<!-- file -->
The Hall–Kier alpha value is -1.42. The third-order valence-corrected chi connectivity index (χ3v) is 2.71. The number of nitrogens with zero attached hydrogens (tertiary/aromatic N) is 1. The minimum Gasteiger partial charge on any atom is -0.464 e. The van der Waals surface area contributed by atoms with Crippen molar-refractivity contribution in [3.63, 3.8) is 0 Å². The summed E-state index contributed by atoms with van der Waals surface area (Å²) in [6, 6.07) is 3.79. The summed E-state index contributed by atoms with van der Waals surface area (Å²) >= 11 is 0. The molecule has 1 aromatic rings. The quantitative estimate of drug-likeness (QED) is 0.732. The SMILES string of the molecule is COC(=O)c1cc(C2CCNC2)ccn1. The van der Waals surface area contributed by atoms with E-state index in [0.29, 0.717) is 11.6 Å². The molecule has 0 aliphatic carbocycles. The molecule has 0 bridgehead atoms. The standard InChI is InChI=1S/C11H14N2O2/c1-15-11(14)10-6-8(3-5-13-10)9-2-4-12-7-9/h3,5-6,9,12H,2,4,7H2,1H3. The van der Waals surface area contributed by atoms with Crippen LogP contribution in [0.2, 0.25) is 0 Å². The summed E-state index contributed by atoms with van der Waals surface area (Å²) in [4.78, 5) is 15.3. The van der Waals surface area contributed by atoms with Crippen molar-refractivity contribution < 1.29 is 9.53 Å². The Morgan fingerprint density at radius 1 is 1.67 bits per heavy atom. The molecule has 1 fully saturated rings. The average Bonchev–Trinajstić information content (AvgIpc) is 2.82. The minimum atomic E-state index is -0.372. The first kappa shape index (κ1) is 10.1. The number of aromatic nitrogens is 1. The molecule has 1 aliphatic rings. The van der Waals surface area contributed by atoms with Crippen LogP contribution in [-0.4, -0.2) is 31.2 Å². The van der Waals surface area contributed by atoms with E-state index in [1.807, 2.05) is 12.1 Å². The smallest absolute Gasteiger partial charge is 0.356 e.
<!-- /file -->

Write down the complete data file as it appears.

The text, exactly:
The Hall–Kier alpha value is -1.42. The third-order valence-corrected chi connectivity index (χ3v) is 2.71. The number of nitrogens with zero attached hydrogens (tertiary/aromatic N) is 1. The minimum Gasteiger partial charge on any atom is -0.464 e. The van der Waals surface area contributed by atoms with Crippen molar-refractivity contribution in [3.63, 3.8) is 0 Å². The summed E-state index contributed by atoms with van der Waals surface area (Å²) in [6, 6.07) is 3.79. The summed E-state index contributed by atoms with van der Waals surface area (Å²) >= 11 is 0. The molecule has 1 aromatic rings. The quantitative estimate of drug-likeness (QED) is 0.732. The SMILES string of the molecule is COC(=O)c1cc(C2CCNC2)ccn1. The van der Waals surface area contributed by atoms with E-state index in [0.29, 0.717) is 11.6 Å². The molecule has 0 aliphatic carbocycles. The molecule has 0 bridgehead atoms. The standard InChI is InChI=1S/C11H14N2O2/c1-15-11(14)10-6-8(3-5-13-10)9-2-4-12-7-9/h3,5-6,9,12H,2,4,7H2,1H3. The van der Waals surface area contributed by atoms with Crippen LogP contribution in [0.2, 0.25) is 0 Å². The summed E-state index contributed by atoms with van der Waals surface area (Å²) in [4.78, 5) is 15.3. The van der Waals surface area contributed by atoms with Crippen molar-refractivity contribution < 1.29 is 9.53 Å². The Morgan fingerprint density at radius 1 is 1.67 bits per heavy atom. The molecule has 1 fully saturated rings. The average Bonchev–Trinajstić information content (AvgIpc) is 2.82. The minimum atomic E-state index is -0.372. The first kappa shape index (κ1) is 10.1. The number of aromatic nitrogens is 1. The molecule has 1 aliphatic rings. The van der Waals surface area contributed by atoms with Crippen LogP contribution in [-0.4, -0.2) is 31.2 Å². The van der Waals surface area contributed by atoms with E-state index in [1.807, 2.05) is 12.1 Å². The smallest absolute Gasteiger partial charge is 0.356 e.